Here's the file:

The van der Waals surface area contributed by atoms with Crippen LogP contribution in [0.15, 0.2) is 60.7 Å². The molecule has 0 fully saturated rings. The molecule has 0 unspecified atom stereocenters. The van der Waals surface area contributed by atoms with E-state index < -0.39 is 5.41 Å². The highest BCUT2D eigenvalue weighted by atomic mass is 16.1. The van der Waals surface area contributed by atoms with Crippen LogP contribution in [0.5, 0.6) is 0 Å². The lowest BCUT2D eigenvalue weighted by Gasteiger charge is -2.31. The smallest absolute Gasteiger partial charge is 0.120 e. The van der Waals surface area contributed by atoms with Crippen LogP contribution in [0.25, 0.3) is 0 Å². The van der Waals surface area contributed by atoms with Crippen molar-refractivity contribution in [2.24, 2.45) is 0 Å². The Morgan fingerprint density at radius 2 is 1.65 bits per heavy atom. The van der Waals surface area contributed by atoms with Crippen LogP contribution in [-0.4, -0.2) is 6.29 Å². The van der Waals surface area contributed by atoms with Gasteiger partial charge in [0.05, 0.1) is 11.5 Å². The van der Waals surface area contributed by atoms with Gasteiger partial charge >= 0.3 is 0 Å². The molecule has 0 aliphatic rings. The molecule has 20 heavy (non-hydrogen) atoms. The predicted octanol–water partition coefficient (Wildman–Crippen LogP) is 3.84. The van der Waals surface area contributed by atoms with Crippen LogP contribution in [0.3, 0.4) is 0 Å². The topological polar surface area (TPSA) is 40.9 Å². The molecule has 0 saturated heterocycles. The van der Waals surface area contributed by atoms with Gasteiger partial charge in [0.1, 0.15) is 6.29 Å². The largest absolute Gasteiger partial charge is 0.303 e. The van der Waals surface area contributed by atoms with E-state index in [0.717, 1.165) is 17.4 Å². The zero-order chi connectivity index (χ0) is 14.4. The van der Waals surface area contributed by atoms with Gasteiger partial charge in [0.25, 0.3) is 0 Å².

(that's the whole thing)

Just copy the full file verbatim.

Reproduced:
The van der Waals surface area contributed by atoms with Crippen LogP contribution in [0.15, 0.2) is 60.7 Å². The molecule has 0 fully saturated rings. The molecule has 0 unspecified atom stereocenters. The van der Waals surface area contributed by atoms with E-state index < -0.39 is 5.41 Å². The highest BCUT2D eigenvalue weighted by atomic mass is 16.1. The van der Waals surface area contributed by atoms with Crippen LogP contribution in [0.5, 0.6) is 0 Å². The lowest BCUT2D eigenvalue weighted by Gasteiger charge is -2.31. The smallest absolute Gasteiger partial charge is 0.120 e. The van der Waals surface area contributed by atoms with Crippen LogP contribution in [0.25, 0.3) is 0 Å². The van der Waals surface area contributed by atoms with Crippen molar-refractivity contribution in [2.24, 2.45) is 0 Å². The Morgan fingerprint density at radius 2 is 1.65 bits per heavy atom. The van der Waals surface area contributed by atoms with Crippen LogP contribution in [-0.4, -0.2) is 6.29 Å². The van der Waals surface area contributed by atoms with Gasteiger partial charge in [0.05, 0.1) is 11.5 Å². The van der Waals surface area contributed by atoms with Gasteiger partial charge >= 0.3 is 0 Å². The molecule has 0 aliphatic rings. The molecule has 20 heavy (non-hydrogen) atoms. The predicted octanol–water partition coefficient (Wildman–Crippen LogP) is 3.84. The van der Waals surface area contributed by atoms with Crippen LogP contribution in [0.3, 0.4) is 0 Å². The topological polar surface area (TPSA) is 40.9 Å². The molecule has 0 saturated heterocycles. The van der Waals surface area contributed by atoms with Gasteiger partial charge in [0.1, 0.15) is 6.29 Å². The largest absolute Gasteiger partial charge is 0.303 e. The van der Waals surface area contributed by atoms with E-state index in [0.717, 1.165) is 17.4 Å². The zero-order chi connectivity index (χ0) is 14.4. The van der Waals surface area contributed by atoms with Gasteiger partial charge in [0.25, 0.3) is 0 Å².